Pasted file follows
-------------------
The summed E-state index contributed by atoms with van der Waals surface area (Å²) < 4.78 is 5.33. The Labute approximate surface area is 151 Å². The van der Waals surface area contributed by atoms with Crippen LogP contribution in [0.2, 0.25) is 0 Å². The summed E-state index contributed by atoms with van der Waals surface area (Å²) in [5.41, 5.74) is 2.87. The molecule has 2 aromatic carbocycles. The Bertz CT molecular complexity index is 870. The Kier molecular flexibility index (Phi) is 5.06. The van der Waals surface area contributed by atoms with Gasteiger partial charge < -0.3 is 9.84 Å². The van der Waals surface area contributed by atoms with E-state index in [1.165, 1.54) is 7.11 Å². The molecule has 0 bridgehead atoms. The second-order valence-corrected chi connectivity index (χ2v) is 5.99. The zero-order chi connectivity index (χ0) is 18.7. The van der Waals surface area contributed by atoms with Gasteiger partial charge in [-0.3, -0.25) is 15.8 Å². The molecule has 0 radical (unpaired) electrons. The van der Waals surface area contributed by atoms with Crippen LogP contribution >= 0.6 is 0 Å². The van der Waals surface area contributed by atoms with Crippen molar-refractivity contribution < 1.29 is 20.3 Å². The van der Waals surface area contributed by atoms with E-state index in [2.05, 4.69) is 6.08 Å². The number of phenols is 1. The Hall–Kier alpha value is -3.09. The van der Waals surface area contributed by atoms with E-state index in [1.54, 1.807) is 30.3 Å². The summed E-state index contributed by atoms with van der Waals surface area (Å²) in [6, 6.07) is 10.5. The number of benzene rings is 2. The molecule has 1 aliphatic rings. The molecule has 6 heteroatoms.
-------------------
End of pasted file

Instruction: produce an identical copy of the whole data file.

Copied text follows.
The summed E-state index contributed by atoms with van der Waals surface area (Å²) < 4.78 is 5.33. The Labute approximate surface area is 151 Å². The van der Waals surface area contributed by atoms with Crippen LogP contribution in [0.2, 0.25) is 0 Å². The summed E-state index contributed by atoms with van der Waals surface area (Å²) in [5.41, 5.74) is 2.87. The molecule has 2 aromatic carbocycles. The Bertz CT molecular complexity index is 870. The Kier molecular flexibility index (Phi) is 5.06. The van der Waals surface area contributed by atoms with Gasteiger partial charge < -0.3 is 9.84 Å². The van der Waals surface area contributed by atoms with E-state index in [1.165, 1.54) is 7.11 Å². The molecule has 0 bridgehead atoms. The second-order valence-corrected chi connectivity index (χ2v) is 5.99. The zero-order chi connectivity index (χ0) is 18.7. The van der Waals surface area contributed by atoms with Gasteiger partial charge in [-0.3, -0.25) is 15.8 Å². The molecule has 0 radical (unpaired) electrons. The van der Waals surface area contributed by atoms with Crippen LogP contribution >= 0.6 is 0 Å². The van der Waals surface area contributed by atoms with Crippen molar-refractivity contribution < 1.29 is 20.3 Å². The van der Waals surface area contributed by atoms with E-state index in [2.05, 4.69) is 6.08 Å². The number of phenols is 1. The Hall–Kier alpha value is -3.09. The van der Waals surface area contributed by atoms with E-state index in [1.54, 1.807) is 30.3 Å². The summed E-state index contributed by atoms with van der Waals surface area (Å²) in [6, 6.07) is 10.5. The number of benzene rings is 2. The molecule has 1 aliphatic rings. The molecule has 6 heteroatoms.